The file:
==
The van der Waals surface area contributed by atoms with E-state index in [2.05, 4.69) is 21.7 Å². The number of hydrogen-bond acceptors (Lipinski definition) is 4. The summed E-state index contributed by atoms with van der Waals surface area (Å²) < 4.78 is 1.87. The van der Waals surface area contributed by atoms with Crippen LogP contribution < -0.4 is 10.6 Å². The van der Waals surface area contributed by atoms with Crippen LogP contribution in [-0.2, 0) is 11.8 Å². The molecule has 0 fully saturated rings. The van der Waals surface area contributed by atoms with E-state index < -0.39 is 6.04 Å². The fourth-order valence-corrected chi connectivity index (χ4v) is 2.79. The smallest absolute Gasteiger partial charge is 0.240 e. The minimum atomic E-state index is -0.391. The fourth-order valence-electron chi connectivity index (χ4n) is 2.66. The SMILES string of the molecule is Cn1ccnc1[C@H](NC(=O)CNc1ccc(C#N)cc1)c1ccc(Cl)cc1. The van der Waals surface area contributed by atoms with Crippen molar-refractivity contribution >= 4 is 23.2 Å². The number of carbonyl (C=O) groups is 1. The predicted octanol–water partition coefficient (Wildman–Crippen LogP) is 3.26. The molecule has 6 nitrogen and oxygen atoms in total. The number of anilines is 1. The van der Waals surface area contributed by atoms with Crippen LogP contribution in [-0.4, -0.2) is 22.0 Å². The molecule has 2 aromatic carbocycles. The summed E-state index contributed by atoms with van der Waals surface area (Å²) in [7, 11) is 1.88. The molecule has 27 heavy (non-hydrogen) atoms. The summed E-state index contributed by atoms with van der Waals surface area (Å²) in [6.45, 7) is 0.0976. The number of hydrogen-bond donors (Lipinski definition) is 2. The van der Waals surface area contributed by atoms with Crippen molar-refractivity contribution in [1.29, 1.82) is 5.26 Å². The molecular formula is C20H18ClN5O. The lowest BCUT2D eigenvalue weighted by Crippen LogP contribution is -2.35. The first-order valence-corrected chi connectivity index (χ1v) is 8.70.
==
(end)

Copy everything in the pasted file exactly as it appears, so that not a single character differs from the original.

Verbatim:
The van der Waals surface area contributed by atoms with E-state index in [2.05, 4.69) is 21.7 Å². The number of hydrogen-bond acceptors (Lipinski definition) is 4. The summed E-state index contributed by atoms with van der Waals surface area (Å²) < 4.78 is 1.87. The van der Waals surface area contributed by atoms with Crippen LogP contribution < -0.4 is 10.6 Å². The van der Waals surface area contributed by atoms with Crippen LogP contribution in [-0.2, 0) is 11.8 Å². The molecule has 0 fully saturated rings. The van der Waals surface area contributed by atoms with E-state index < -0.39 is 6.04 Å². The fourth-order valence-corrected chi connectivity index (χ4v) is 2.79. The smallest absolute Gasteiger partial charge is 0.240 e. The minimum atomic E-state index is -0.391. The fourth-order valence-electron chi connectivity index (χ4n) is 2.66. The SMILES string of the molecule is Cn1ccnc1[C@H](NC(=O)CNc1ccc(C#N)cc1)c1ccc(Cl)cc1. The van der Waals surface area contributed by atoms with Crippen molar-refractivity contribution >= 4 is 23.2 Å². The number of carbonyl (C=O) groups is 1. The predicted octanol–water partition coefficient (Wildman–Crippen LogP) is 3.26. The molecule has 6 nitrogen and oxygen atoms in total. The number of anilines is 1. The van der Waals surface area contributed by atoms with Crippen LogP contribution in [-0.4, -0.2) is 22.0 Å². The molecule has 2 aromatic carbocycles. The summed E-state index contributed by atoms with van der Waals surface area (Å²) in [7, 11) is 1.88. The molecule has 27 heavy (non-hydrogen) atoms. The summed E-state index contributed by atoms with van der Waals surface area (Å²) in [6.45, 7) is 0.0976. The number of hydrogen-bond donors (Lipinski definition) is 2. The van der Waals surface area contributed by atoms with Crippen molar-refractivity contribution in [1.29, 1.82) is 5.26 Å². The molecular formula is C20H18ClN5O. The lowest BCUT2D eigenvalue weighted by Crippen LogP contribution is -2.35. The first-order valence-corrected chi connectivity index (χ1v) is 8.70.